York County Council likely to defer bond referendum

The York County Council will likely defer action Monday on asking residents whether to borrow $60 million for building projects.

The council wanted to hold a referendum in November for a new county government center in York, an east judicial center near Rock Hill – possibly in the Riverwalk area – and improvements to the Moss Justice Center in York.

Council members, Sheriff Bruce Bryant, 16th Circuit Solicitor Kevin Brackett, Clerk of Court David Hamilton and County Manager Bill Shanahan have said changes are needed because some county buildings are too old and too costly to operate, county services are spread out over more than 50 locations, and some offices are crowded, especially the judicial and sheriff’s offices.

Chairman Britt Blackwell and councilmen Michael Johnson and Chad Williams met Friday, agreeing that there is too little time and not enough specifics yet to put a referendum before residents in November.

Another factor in delaying a referendum was the reaction to the possibility of an eastern York County judicial center in Riverwalk. Residents opposed the idea because plans included up to 60 jail cells. Blackwell said their opposition, and the fact Rock Hill officials pulled their support for the project, have forced the county to delay action.

The need for the eastern judicial center, he stressed, has not gone away. The challenge is finding a new location everyone can agree on. Bryant has said he wants a location on the eastern side of the county because 75 percent of his department’s arrests are made in Rock Hill, Fort Mill and Tega Cay.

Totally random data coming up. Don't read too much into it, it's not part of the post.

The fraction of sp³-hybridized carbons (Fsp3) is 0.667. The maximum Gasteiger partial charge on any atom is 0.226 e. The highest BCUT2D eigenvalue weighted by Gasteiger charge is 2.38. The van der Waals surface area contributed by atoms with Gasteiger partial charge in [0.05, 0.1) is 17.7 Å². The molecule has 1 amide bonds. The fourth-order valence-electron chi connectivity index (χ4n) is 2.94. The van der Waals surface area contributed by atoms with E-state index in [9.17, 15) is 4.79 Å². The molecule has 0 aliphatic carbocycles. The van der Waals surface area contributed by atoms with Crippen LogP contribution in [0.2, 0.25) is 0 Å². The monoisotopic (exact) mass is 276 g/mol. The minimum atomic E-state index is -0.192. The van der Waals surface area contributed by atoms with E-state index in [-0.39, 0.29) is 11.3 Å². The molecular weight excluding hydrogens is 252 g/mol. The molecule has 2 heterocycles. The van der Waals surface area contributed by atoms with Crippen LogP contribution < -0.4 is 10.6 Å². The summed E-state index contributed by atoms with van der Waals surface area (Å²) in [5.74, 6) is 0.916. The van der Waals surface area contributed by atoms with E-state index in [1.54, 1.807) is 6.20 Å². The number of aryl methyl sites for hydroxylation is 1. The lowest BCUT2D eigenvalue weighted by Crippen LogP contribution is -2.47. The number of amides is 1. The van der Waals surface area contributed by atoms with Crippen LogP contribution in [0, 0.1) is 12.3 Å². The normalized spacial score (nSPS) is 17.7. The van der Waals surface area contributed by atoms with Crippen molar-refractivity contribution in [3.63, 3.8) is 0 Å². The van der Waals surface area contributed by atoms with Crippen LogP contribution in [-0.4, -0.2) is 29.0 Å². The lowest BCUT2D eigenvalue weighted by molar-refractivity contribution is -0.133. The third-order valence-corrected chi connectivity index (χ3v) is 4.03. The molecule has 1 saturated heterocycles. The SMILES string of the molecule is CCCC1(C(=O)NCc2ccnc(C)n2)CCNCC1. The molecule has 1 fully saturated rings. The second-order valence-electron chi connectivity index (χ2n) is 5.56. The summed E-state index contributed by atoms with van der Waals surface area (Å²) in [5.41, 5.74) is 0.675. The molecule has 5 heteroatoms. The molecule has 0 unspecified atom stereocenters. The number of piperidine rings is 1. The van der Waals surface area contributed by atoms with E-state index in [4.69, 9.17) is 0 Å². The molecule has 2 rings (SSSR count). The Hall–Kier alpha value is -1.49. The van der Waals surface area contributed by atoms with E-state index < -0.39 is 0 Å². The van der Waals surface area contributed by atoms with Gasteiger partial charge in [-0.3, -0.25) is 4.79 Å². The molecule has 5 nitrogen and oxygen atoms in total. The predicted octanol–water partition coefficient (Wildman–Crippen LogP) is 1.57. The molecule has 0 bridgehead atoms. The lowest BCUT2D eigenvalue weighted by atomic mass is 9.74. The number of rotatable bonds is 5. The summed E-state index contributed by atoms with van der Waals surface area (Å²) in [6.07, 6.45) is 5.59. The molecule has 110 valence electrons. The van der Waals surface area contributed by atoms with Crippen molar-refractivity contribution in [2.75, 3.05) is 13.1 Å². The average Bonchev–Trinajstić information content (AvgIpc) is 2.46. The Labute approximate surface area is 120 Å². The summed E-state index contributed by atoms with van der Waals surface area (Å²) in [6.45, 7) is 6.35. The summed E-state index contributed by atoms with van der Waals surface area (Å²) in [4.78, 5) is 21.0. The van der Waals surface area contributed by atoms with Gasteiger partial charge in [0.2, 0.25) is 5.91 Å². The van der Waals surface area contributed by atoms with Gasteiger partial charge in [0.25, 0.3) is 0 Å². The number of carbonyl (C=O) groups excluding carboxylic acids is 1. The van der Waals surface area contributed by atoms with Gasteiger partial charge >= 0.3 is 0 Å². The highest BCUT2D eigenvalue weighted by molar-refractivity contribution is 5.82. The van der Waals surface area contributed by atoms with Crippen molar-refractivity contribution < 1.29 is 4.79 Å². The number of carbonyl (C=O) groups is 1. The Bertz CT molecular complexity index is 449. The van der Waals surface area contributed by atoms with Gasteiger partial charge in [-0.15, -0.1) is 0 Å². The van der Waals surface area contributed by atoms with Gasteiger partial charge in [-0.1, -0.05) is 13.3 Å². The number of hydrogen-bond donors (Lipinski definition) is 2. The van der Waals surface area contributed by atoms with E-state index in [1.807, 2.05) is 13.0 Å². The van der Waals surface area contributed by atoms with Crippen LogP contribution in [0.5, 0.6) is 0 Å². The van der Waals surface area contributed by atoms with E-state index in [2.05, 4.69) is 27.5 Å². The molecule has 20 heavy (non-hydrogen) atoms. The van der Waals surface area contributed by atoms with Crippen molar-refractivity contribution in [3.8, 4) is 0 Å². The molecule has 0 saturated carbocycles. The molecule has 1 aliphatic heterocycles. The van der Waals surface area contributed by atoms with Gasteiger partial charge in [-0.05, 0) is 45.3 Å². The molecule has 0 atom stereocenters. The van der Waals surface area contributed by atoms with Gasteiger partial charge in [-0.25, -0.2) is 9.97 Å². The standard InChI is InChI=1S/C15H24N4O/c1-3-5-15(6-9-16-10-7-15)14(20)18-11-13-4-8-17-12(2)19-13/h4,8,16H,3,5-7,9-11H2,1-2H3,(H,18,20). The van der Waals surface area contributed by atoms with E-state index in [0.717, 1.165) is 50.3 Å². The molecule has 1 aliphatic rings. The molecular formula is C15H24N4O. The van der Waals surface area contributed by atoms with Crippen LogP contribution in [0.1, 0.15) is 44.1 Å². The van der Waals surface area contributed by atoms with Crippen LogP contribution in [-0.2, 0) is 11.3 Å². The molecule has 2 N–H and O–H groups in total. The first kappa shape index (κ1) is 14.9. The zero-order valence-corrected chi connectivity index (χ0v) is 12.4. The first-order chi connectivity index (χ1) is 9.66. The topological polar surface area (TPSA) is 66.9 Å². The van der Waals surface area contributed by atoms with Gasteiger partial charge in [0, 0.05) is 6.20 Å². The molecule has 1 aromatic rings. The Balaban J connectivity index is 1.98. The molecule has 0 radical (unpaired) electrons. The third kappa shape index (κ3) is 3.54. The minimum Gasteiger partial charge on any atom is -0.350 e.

Blackwell said the county is 15 years behind in building construction and improvements.

A team of consultants this week presented its study of York County’s present and future facility needs. Blackwell said he has been asking for the consultants report for almost a year and was disappointed in Wednesday’s presentation.

Blackwell, Johnson and Williams had questions about the study Friday but none of the consultants could attend the meeting.

The consultants estimate the cost of a new county office building at $23 million, additional courtrooms, more security and more parking at Moss Justice Center at $33 million, and an eastern judicial center at $28 million.

The costs will change depending on the final plans for the projects. Blackwell has said he wants to build more space than needed because the county’s population continues to grow. Johnson said he also supports building “shell” space, but said other areas, such as a proposed security checkpoint for Moss, could be downsized.

Blackwell, Johnson and Williams also discussed the need for finding a “champion” to advocate for the projects, as well as raise funds for a marketing campaign for the referendum. County staff can provide information, but can’t promote the referendum.

Typically, civic activists lead referendum efforts.

In 2006, voters rejected by a 2-to-1 margin buying bonds to build or improve the county jail, court facilities, customer service centers, a recycling center and cultural venues.

Council members have said the county cannot afford to have a similar outcome this time.